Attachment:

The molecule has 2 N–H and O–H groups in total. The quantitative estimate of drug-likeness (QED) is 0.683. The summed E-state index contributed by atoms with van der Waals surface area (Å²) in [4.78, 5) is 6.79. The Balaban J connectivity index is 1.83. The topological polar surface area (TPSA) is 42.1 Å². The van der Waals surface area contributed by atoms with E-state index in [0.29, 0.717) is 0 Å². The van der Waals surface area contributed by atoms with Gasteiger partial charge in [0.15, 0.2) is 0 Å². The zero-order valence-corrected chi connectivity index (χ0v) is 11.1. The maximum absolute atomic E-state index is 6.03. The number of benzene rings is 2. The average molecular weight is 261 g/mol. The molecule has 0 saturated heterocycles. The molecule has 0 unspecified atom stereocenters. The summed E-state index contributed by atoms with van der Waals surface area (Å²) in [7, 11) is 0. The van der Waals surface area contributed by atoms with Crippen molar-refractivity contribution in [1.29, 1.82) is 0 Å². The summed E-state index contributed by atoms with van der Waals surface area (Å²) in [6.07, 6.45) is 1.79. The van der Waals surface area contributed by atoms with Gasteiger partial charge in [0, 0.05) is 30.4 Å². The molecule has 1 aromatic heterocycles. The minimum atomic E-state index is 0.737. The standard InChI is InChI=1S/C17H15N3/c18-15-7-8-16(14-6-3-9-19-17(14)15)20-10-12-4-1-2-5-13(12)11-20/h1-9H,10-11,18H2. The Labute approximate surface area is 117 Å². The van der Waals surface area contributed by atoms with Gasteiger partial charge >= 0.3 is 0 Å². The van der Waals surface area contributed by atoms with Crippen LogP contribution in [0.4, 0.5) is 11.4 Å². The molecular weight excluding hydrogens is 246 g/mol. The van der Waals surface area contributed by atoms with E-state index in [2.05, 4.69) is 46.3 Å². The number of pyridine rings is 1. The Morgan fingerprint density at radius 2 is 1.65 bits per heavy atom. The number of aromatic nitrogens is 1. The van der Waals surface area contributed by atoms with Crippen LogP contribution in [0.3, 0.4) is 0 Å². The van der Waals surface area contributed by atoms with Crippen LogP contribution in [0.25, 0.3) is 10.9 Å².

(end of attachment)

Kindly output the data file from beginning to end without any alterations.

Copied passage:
The molecule has 2 N–H and O–H groups in total. The quantitative estimate of drug-likeness (QED) is 0.683. The summed E-state index contributed by atoms with van der Waals surface area (Å²) in [4.78, 5) is 6.79. The Balaban J connectivity index is 1.83. The topological polar surface area (TPSA) is 42.1 Å². The van der Waals surface area contributed by atoms with E-state index in [0.29, 0.717) is 0 Å². The van der Waals surface area contributed by atoms with Gasteiger partial charge in [0.15, 0.2) is 0 Å². The zero-order valence-corrected chi connectivity index (χ0v) is 11.1. The maximum absolute atomic E-state index is 6.03. The number of benzene rings is 2. The average molecular weight is 261 g/mol. The molecule has 0 saturated heterocycles. The molecule has 0 unspecified atom stereocenters. The summed E-state index contributed by atoms with van der Waals surface area (Å²) in [7, 11) is 0. The van der Waals surface area contributed by atoms with Crippen molar-refractivity contribution in [1.29, 1.82) is 0 Å². The summed E-state index contributed by atoms with van der Waals surface area (Å²) in [6.07, 6.45) is 1.79. The van der Waals surface area contributed by atoms with Gasteiger partial charge in [0, 0.05) is 30.4 Å². The molecule has 1 aromatic heterocycles. The minimum atomic E-state index is 0.737. The standard InChI is InChI=1S/C17H15N3/c18-15-7-8-16(14-6-3-9-19-17(14)15)20-10-12-4-1-2-5-13(12)11-20/h1-9H,10-11,18H2. The Labute approximate surface area is 117 Å². The van der Waals surface area contributed by atoms with Gasteiger partial charge >= 0.3 is 0 Å². The van der Waals surface area contributed by atoms with Crippen LogP contribution in [0.4, 0.5) is 11.4 Å². The molecular weight excluding hydrogens is 246 g/mol. The van der Waals surface area contributed by atoms with E-state index in [2.05, 4.69) is 46.3 Å². The number of pyridine rings is 1. The Morgan fingerprint density at radius 2 is 1.65 bits per heavy atom. The number of aromatic nitrogens is 1. The van der Waals surface area contributed by atoms with Crippen LogP contribution in [0.3, 0.4) is 0 Å². The van der Waals surface area contributed by atoms with Crippen LogP contribution in [0.25, 0.3) is 10.9 Å².